N-terminal-pro brain natriuretic peptide (NT-proBNP) was a useful biomarker for both respiratory exacerbations and mortality in infants and young children with pulmonary hypertension according to the results of a study published in Congenital Heart Disease.
Infants and young children with pulmonary hypertension have increased morbidity and mortality. Both BNP and NT-proBNP have been used extensively in adults to identify myocardial dysfunction, but because NT-proBNP has a longer half-life (1-2 hours) than BNP (20 minutes) it may be a more accurate biomarker.
Shahnawaz M. Amdani, MBBS, MD, of the Division of Pediatric Cardiology, St. Louis Children’s Hospital, Washington University School of Medicine in Missouri, and colleagues conducted a detailed retrospective chart review of all infants and children younger than 2 years who were hospitalized in the neonatal or pediatric intensive care unit of the Children’s Hospital of Michigan in Detroit with pulmonary hypertension from January 2011 to August 2016.
The researchers used Spearman’s rank correlation coefficients to determine correlations, analyzed differences in characteristics between survivors and non-survivors, and generated Kaplan-Meier survival curves.
The study included 56 patients, most of whom were extremely premature, were black, and had bronchopulmonary dysplasia. Patients who died were more likely to have underlying congenital heart disease, have a higher increase in the concentration of carbon dioxide in the blood (pCO2) with a corresponding greater mean percentage decrease in pH and percentage rise in NT-proBNP during pulmonary hypertension exacerbations.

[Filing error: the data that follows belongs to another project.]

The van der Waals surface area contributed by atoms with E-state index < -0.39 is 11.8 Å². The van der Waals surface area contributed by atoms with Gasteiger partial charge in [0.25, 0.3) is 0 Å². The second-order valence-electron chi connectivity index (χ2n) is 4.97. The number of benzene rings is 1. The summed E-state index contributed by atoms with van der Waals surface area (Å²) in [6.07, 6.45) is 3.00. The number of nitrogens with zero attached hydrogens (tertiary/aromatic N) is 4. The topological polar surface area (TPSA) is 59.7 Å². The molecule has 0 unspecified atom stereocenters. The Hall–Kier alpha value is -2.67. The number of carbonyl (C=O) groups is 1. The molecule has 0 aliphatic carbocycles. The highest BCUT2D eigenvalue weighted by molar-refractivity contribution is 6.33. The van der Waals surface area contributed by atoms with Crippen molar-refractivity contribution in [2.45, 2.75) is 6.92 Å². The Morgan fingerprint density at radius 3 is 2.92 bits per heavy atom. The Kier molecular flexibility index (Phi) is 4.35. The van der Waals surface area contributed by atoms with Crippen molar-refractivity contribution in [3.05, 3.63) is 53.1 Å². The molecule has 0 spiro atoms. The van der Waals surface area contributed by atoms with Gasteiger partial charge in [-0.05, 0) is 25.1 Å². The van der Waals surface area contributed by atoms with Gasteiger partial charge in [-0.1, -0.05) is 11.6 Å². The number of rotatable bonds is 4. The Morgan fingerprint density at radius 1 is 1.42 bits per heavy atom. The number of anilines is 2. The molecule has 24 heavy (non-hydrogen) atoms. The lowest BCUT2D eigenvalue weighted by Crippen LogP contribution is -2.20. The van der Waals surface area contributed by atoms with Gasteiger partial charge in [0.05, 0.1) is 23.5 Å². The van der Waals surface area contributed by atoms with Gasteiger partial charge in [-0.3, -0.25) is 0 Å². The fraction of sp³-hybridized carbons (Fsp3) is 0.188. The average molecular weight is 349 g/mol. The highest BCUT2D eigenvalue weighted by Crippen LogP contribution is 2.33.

These patients were also more likely to have been on medication for pulmonary hypertension and to have a higher RVSP/SBP (%) ratio and systolic to diastolic time (S/D) ratio. There were positive correlations between percentage rise in NT-pro BNP and pCO2, NT-pro BNP and RVSP/SPB (%) ratio, and RVSP/SBP (%) ratio and S/D ratio.
The study was limited by its retrospective design and relatively small sample size. Furthermore, NT-proBNP levels were drawn for clinical indications and were thus not taken at standardized intervals. Nonetheless, the investigators argued that NT-proBNP is a useful biomarker for respiratory exacerbations and mortality, while RVSP/SBP (%) ratio and S/D ratio are echocardiographic identifiers for increased mortality in this population.
Amdani SM, Mian MUM, Thomas RL, Ross RD. NT-pro BNP — a marker for worsening respiratory status and mortality in infants and young children with pulmonary hypertension [published online March 25, 2018] . Congenital Heart Dis. doi:10.1111/chd.12601